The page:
Think Ahead: Find a Reputable, Licensed Guide to Help Ensure a Safe, Fun and Successful Hunting Season

Now is a great time for hunters to start pre-planning for the 2016-2017 season. If this is the year that you’d like to hunt an unfamiliar area or learn more about an outdoor pursuit you’ve never tried, you may want to consider hiring a professional guide.

Hiring a licensed guide can greatly increase the chances of hunter success.

The California Department of Fish and Wildlife (CDFW) is responsible for licensing hunting and inland/freshwater fishing guides in the state.

As defined by the Fish and Game Code, a “guide” means any person who is engaged in the business of packing or guiding, or who, for compensation, assists another person in taking or attempting to take any bird, mammal, fish, amphibian or reptile. “Guide” also includes any person who, for profit, transports other persons, their equipment, or both to or from hunting or fishing areas.

A good guide can greatly increase the chances of success for a hunter who is stalking a new species or unfamiliar with an area. Your guide isn’t just a mentor, but also a navigator, driver, shooting coach, tracker, and maybe even butcher and cook.

“Hiring a guide can be a worthwhile investment of both time and money,” said Lt. Alan Gregory, CDFW’s Advanced Hunter Education director. “You have to approach it as though you’re hiring a contractor to work on your house. Do your due diligence well before the season starts. Research the options that are available to you and get three bids before any money changes hands.”

Finding a Guide

Spending time in the woods during the preseason is a trait of consistently successful hunters. Licensed guides spend their time scouting during the preseason so they can provide information on recent game sightings, travel patterns and feeding routines. That knowledge can be worth its weight in gold.

A California guide license is “one size fits all,” in that it covers both hunting and freshwater fishing, so it might seem a little daunting to find a true expert in the hunt you want. However, it’s definitely possible if you do a little homework in the months before your hunt.

  • Look through the searchable CDFW licensed guide database to identify a few possibilities. Each guide can be found by name, permit number, services offered, species and counties of operation.
  • Look up guide websites (if they have them) and check out online hunting forums and message boards to read testimonials and reviews.
  • Ask around at sporting goods stores. Some may keep a list of guides, and employees or other hunters in the store may be able to give personal references.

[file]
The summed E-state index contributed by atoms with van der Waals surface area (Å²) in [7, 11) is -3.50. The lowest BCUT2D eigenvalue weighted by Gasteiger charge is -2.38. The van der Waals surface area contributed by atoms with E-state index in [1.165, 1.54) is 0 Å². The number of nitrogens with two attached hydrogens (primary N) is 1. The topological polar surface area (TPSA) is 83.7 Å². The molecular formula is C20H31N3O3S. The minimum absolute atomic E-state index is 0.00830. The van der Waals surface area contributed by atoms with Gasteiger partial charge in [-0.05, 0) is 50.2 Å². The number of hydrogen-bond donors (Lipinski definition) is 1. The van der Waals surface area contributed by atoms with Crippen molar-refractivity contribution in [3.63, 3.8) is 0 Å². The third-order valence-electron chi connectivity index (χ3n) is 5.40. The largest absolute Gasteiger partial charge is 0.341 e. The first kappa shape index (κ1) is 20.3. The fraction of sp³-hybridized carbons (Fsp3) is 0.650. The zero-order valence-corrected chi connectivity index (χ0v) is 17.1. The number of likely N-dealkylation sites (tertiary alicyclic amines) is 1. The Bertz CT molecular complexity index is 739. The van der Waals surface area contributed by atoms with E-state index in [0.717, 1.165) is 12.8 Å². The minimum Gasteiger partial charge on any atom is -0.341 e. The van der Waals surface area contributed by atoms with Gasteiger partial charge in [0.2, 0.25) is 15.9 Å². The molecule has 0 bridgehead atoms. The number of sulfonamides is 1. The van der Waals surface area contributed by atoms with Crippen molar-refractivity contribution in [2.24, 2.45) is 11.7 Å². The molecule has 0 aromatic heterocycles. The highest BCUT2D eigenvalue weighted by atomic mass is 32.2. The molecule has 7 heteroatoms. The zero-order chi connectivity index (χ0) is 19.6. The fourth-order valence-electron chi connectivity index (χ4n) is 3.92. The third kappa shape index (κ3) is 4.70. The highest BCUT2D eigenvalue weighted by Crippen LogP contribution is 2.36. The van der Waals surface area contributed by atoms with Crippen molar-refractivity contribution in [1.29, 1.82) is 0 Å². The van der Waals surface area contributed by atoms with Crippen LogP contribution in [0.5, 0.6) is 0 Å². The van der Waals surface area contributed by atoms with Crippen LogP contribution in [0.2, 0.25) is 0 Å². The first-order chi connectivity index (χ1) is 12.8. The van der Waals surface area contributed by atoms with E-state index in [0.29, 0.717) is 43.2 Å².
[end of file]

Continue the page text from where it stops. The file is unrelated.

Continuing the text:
• Interview several guides over the phone. Request references. Ask how many years they’ve been in business, what their success rate is and whether they are bonded, licensed and insured.
  • Ask about cancellation policies. It’s always better to be safe than sorry, and to know if you’ll be expected to pay should something unexpected happen.
  • Budget! Prices vary depending on species, length of trip, whether processing is included, etc. Remember to factor in travel, food and lodging costs for the trip. Be sure you understand the package offered, and what’s included vs. what is not.

Tipping is also the standard for good service, and positive feedback in the form of a good review, in writing, is always appreciated.

Becoming a Guide

Experienced hunters who enjoy mentoring others in the field may find that becoming a professional guide is the perfect way to turn a hobby into a career.

In order to become a licensed hunting guide in California, you have to submit an application and pay a fee. The cost of a resident guide license is $215.73 annually (Feb. 1 through Jan. 31 of the following year). A nonresident guide license is $495.75. Employees of a guide who assist in the service and who meet certain criteria are charged $47.38 for a license.

Guides must not have any CDFW violations in the two years preceding their application. A prospective guide with CDFW-related violations may have his or her application denied and licensed guides with violations may have their licenses revoked.

A guide must also purchase and maintain a “performance bond.” The bond is to protect the clients and assure that any deposit a guide receives from a client to reserve a future trip will be returned to the client if the guide cancels and tries to keep the deposit.

For more information on acquiring a guide license, please go to and see Fish and Game Code, sections 2535-2546 and California Code of Regulations Title 14, section 745.

# # #

Media Contacts:
Lt. Alan Gregory, CDFW Law Enforcement Division, (209) 274-9923

Kirsten Macintyre, CDFW Communications, (916) 322-8988